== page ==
Geoffrey created a new version of Arthur for his Norman readers; Arthur became a conqueror, winning Ireland, Iceland, Scotland, the Orkneys, Denmark, Aquitaine, and Gaul through his daring exploits in war. Geoffrey’s work mixed fact with ancient lore and legend, creating a romantic story that will be familiar to the modern reader of the Arthurian myths. In Geoffrey’s book, we encounter the tale of King Uther falling in love with Igerna, the wife of Gorlois of Cornwall. When Arthur marries Guenhuuara (Guinevere) and settles down to court life rather than conquest, the familiar adventures begin, with damsels to be rescued and giants and other foes to overcome. Mordred is made into a villain, the deaths of Sir Bedivere and Sir Kay are described, and Arthur travels to Avalon, having sustained a mortal wound.


Remains of medieval castle at Tintagel, Cornwall


Another early source in which Arthur appears is a collection of stories written in Middle Welsh known as the Mabinogion. These tales were preserved by oral transmission, and the language contained within them can be dated to sometime between 1050 and 1120. The earliest complete text to survive was written around the second half of the 14th Century, although earlier fragments of some of the stories have been discovered.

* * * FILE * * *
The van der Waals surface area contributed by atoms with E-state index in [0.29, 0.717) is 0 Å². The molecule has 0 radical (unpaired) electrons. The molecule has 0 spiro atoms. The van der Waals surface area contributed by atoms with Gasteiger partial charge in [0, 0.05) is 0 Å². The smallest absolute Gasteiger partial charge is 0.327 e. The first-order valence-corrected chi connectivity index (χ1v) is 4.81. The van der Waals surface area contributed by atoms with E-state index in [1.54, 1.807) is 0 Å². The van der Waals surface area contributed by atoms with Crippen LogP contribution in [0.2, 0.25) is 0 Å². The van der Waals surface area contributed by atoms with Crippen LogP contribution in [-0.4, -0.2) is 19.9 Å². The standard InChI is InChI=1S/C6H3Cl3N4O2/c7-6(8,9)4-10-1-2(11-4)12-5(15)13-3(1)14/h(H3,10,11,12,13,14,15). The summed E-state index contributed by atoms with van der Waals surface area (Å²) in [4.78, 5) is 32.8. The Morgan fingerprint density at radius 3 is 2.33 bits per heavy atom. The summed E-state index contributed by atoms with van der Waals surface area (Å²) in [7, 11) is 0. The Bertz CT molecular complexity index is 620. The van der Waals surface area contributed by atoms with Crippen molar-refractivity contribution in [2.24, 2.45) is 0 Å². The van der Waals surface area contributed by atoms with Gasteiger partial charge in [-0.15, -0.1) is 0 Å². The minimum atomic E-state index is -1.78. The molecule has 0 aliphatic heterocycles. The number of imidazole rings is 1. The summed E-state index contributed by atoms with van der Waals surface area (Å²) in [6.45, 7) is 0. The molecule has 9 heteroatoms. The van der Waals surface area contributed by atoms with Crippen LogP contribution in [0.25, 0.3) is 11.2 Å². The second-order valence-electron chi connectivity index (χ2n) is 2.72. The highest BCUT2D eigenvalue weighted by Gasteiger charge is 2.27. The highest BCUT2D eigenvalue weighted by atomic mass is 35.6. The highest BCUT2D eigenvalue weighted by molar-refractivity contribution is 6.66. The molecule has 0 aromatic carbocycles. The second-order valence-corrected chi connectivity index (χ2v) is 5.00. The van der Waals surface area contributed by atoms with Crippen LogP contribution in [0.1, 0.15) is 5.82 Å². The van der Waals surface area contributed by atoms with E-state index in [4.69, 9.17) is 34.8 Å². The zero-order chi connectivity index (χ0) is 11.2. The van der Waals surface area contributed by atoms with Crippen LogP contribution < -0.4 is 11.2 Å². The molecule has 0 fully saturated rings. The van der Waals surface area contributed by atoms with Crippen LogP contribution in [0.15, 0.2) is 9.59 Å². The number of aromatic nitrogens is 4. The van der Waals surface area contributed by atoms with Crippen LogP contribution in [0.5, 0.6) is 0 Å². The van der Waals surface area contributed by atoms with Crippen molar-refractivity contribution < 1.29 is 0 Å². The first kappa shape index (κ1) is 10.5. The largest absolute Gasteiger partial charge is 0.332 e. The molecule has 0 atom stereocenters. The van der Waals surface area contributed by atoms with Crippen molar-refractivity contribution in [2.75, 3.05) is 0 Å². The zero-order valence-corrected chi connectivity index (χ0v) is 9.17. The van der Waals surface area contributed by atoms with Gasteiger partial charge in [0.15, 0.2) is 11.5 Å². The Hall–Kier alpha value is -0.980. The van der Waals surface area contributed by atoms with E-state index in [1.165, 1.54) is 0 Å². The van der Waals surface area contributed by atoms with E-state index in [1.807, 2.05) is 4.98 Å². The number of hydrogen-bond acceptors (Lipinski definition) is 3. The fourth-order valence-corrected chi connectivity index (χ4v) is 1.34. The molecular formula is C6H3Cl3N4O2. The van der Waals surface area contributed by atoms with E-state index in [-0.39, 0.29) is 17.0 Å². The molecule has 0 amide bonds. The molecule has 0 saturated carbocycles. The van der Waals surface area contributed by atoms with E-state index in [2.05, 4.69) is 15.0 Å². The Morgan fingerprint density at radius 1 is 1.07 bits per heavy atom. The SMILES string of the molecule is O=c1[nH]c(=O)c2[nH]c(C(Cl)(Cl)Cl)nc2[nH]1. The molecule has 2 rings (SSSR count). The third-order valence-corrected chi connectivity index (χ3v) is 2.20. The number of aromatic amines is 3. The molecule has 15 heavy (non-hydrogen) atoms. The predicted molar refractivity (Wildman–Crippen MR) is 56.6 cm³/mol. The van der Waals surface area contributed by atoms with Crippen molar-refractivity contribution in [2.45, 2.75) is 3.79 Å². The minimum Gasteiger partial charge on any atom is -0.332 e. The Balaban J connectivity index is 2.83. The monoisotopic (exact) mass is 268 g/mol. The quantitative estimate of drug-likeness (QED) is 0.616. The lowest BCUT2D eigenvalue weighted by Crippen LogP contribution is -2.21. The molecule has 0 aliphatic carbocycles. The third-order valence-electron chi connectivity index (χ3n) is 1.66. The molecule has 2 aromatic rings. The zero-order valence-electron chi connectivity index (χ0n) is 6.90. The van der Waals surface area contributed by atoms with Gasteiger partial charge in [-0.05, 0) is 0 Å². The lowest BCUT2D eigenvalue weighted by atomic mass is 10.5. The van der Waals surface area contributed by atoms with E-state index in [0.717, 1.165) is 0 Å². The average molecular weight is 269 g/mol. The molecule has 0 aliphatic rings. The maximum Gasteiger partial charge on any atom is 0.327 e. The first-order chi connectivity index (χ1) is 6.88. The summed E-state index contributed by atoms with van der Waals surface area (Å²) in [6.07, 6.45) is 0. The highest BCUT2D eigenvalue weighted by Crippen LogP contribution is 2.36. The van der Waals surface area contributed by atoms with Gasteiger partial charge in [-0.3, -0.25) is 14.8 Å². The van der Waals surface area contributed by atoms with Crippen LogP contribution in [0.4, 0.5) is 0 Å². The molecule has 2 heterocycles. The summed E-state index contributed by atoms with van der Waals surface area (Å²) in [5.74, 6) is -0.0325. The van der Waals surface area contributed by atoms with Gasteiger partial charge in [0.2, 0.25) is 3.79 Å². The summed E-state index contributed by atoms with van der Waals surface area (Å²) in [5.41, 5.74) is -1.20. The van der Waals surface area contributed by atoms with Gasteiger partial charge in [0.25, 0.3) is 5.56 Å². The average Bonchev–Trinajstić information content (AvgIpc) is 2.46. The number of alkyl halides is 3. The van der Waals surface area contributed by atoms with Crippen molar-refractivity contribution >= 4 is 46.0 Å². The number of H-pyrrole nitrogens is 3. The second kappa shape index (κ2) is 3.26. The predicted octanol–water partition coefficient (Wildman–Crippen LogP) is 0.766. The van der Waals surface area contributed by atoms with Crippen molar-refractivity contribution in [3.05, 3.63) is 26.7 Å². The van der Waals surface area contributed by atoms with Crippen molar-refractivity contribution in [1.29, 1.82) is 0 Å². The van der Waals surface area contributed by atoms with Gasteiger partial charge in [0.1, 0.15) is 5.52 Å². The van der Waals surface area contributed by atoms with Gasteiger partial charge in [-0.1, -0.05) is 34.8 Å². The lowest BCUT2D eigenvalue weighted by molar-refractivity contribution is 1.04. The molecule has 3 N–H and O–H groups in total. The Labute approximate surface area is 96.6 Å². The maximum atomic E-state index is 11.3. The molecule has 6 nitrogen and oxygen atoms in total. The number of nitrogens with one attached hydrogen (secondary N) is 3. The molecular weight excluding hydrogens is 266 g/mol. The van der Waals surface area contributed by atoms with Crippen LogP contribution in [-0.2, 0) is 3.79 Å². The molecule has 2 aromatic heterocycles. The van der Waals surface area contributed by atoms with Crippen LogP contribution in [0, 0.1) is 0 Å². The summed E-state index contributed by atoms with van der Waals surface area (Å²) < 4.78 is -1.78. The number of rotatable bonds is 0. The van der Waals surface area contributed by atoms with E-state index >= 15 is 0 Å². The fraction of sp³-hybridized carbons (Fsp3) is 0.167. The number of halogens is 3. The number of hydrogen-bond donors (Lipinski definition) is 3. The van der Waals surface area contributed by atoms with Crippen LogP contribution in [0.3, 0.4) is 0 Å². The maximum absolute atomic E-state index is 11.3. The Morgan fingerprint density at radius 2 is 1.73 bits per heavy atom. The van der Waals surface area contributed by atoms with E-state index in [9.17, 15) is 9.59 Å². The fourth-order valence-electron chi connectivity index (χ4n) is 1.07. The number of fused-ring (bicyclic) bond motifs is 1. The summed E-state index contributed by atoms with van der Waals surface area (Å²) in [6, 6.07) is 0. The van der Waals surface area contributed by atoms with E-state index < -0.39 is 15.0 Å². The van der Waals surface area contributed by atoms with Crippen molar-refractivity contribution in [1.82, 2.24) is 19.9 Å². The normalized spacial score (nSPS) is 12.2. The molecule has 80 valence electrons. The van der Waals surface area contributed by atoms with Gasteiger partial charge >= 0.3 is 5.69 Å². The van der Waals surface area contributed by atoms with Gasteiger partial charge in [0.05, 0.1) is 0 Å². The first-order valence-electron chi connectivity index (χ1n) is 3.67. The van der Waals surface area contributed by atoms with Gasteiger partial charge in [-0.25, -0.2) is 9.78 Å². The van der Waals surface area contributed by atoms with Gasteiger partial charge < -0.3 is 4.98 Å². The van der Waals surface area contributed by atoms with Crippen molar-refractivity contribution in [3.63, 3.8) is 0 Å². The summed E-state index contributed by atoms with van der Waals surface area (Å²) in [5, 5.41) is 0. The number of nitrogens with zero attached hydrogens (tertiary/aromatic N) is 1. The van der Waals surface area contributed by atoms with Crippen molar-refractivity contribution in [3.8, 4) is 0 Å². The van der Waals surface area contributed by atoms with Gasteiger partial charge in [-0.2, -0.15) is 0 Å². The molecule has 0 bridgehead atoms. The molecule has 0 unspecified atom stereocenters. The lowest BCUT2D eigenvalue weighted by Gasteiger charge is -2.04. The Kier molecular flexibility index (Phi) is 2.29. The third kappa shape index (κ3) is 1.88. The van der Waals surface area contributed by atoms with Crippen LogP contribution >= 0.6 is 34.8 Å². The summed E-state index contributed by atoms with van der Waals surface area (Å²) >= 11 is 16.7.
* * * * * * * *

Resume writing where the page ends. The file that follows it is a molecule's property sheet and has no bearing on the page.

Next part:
Arthur appears in five tales, as a king rather than a hero, and he has no central role in any of the stories. He appears in Culwwch and Olwen and The Dream of Rhonabwy, presiding over his court at “Kelli Wig” in Cornwall. However, the other stories, Peredur, Geraint and Enid, and Owain, have Arthur based in South Wales. The language used in Culwwch and Olwen is, however, earlier than that used in the other tales, so the switch to South Wales may be a later addition.


Page from 14th century manuscript Lyffr Gwyn Rhydderch


Some of the stories from the Mabinogion are so similar to those in the work of the French writer, Chretien de Troyes, that both sets of tales may have used the same earlier source, now lost to history. Alternatively, Chretien may have re-worked the Welsh tales to fit his own narrative.